Making great landing pages for lead generation is a science. It requires a lot experimentation using A/B or Multivariate testing. I’m always amazed how little things like changing the text, background or button color will increase conversion rates. But, in order to make lead generation successful, it’s important to play with these things. Think of it as a game. There has been a lot on the web written about email marketing and landing pages, effective forms, color design, etc. I won’t try to replicate all that goodness. Instead, I’ve assembled a list of things I think about when creating high conversion landing pages:
(1) Single Page – Everything your user needs to see, right there, above the scroll. Never make it a step form for lead gen. Registration is a different beast.
(2) Forms – Make sure the eye moves quickly downward (i.e., don’t put form text to the left of the box). There’s been a lot of study written about forms. Just make sure the user’s eyes don’t have to work to figure out what you’re asking them for. And, don’t add a lot of weird error checking here. Get the email address correct and move on.
(3) Fields – Limit the number of fields shown / required. Only collect what you NEED, not what all your sales people hope, wish and dream of at night. More fields or the expectation of more fields typically increase drop-off / abandonment.
(4) Big Buttons – Make the button simple, bright and easy to find (this plays into email marketing as well). Make the button action reflect the call-to-action. Don’t just make it “Submit.” Make it “Download Free Copy” or “Get Free White Paper.”
(5) Simple Messages – Do not include too many details that would detract the user from proceeding (e.g., don’t get caught up in limitations, complex value props, long sentences, long quotes, etc.). Big clear value props shown to the user in first person form.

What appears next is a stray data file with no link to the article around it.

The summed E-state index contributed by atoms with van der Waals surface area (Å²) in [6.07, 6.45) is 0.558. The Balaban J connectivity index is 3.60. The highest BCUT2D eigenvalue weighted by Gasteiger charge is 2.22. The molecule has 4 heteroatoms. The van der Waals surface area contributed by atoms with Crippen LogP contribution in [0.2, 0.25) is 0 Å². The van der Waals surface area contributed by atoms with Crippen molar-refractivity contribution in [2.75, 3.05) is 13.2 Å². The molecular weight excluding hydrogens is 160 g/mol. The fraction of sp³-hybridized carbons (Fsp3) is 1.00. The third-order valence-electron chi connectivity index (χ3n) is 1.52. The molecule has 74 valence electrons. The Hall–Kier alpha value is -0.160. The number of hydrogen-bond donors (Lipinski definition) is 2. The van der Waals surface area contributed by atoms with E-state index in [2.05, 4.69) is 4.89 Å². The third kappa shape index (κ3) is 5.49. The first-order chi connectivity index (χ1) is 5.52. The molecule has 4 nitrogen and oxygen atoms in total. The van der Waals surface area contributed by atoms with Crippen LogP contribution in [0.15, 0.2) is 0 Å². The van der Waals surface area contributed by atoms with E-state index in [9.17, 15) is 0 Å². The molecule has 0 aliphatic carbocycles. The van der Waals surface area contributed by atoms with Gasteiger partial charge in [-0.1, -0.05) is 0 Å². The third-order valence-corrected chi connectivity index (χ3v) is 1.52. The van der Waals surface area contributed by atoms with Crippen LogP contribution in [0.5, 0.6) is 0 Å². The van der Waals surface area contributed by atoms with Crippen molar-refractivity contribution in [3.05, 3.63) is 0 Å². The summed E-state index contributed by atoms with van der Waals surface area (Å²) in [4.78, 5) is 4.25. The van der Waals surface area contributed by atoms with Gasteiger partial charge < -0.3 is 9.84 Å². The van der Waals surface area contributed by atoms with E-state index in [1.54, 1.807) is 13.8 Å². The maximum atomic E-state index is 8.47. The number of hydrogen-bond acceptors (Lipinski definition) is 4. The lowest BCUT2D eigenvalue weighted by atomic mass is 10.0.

(6) Add Aspirational Context – Show the user other organizations / logos / quotes that he or she wants to emulate. Make the user think: “Wow, Wal*Mart has world-class, cost-effective IT. I could use this to cut the costs my boss has requested.”
(7) Privacy – Couch any privacy concerns that a user may have. Give them the warm fuzzy – “We don’t spam. We respect your privacy. We won’t sell you out to our quasi-partners.” Oh, by the way, only do this if it’s true.
(8) Sharable – Add a widget from SocialTwist or Gigya that allows them to tell other friends. This should be shown on the download page as well (or if you initiate the download directly from this page – that’s good too)
(9) Show Pictures – Pictures that load fast are required (typically, changing pictures or some other motion will keep interest to finish the form). Some of this is demographic dependent. Younger people like changes, older people seem to like static. A lot depends on the digital native / immigrant notion of your target.
(10) Test, Test, Test – Make sure that you test the hell out of your campaigns. Learn from each iteration to tune the form for you audience. Every .01% counts in making your lead or customer acquisition cost go down.